6 MORE Must-Read Books About Autism for Parents… And One for Kids!Katie Taylor
When we last created a list of must-have book recommendations for parents of children on the spectrum (see the original list here), you commented with so many other great books, that we had to make a new list!
We didn’t want to leave any books out that could potentially be helpful to parents of children on the spectrum, people with autism, and those wanting to understand more about the autism spectrum and Asperger’s Syndrome in general.
Not all of these books will be helpful to every person, and we understand that books discussing autism are dealing with a sensitive subject. We’ve tried to include books that had more positive feedback than negative, and we’ve also endeavored to openly share possible drawbacks of each book. Of course, if you have a book you’ve found helpful, please let us know!
Here are 6 books (plus one for kids!) we think you’ll find helpful:
1. Autism & The Rest of Us
by Jeanne Beard
This book was written by the mother of a boy with Aspberger’s Syndrome for “the rest of us,” as in those not on the spectrum. Her book is designed to help people living with and caring for people on the spectrum. Reviewers appreciated Beard’s ability to explain ASD in a readable, relatable manner while still providing good, applicable information. One Amazon reviewer notes, “This is NOT a ‘poor me’ book…but rather one that shares information, tips, and generous, heartfelt shares about the reality of living with ASD.”
This looks like a great book for someone who wants to support the autism community, and it promises to offer emotional relief and strategies for understanding frustrating situations. However, none of the positive reviews seem to be actual parents of children on the spectrum, so this book may be best for those wanting more understanding, but not for those who already have a working knowledge of autism behaviors.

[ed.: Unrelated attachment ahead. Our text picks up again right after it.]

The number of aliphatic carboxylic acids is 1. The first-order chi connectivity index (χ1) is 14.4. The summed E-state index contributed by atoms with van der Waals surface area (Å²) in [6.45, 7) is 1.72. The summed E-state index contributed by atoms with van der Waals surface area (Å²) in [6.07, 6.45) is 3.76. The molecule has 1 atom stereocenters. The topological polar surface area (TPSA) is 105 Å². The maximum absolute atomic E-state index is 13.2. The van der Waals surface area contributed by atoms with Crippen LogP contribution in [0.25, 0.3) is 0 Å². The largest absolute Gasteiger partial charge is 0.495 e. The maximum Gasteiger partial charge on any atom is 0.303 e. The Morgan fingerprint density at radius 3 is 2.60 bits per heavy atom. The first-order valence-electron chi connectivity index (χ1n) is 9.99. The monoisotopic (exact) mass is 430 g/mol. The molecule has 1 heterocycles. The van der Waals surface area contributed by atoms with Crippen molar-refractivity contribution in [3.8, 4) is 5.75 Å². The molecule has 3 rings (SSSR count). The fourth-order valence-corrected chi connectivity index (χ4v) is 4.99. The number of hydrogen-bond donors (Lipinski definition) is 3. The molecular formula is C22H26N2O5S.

2. The Reason I Jump: The Inner Voice of a 13-Year-Old Boy With Autism
by Naoki Higashida
This small book is written in question-and-answer format and addresses questions like “Why Do You Like Spinning?” Reviewers have appreciated the opportunity to see autism through the eyes of someone who experiences it. When asked about why he jumps, Higashida says, “The motion makes me want to change into a bird and fly off to some faraway place. But constrained by ourselves and by the people around us, all we can do is tweet-tweet, flap our wings and hop around in a cage.”
Higashida wrote the book by painstakingly pressing letters on a special keyboard. His words are heartfelt, insightful, somewhat enigmatical (at least to neurotypicals).
Critics of the book worry that the the process of translation and then editing with “stylistic icing” have made the book disingenuous. One New York Times reviewer cautions parents who are eager for insight into the child’s thinking process to “be careful about turning what we find into what we want.”
Overall, The Reason I Jump has received excellent reviews; Jon Stewart called it, “One of the most remarkable books I think I’ve ever read.”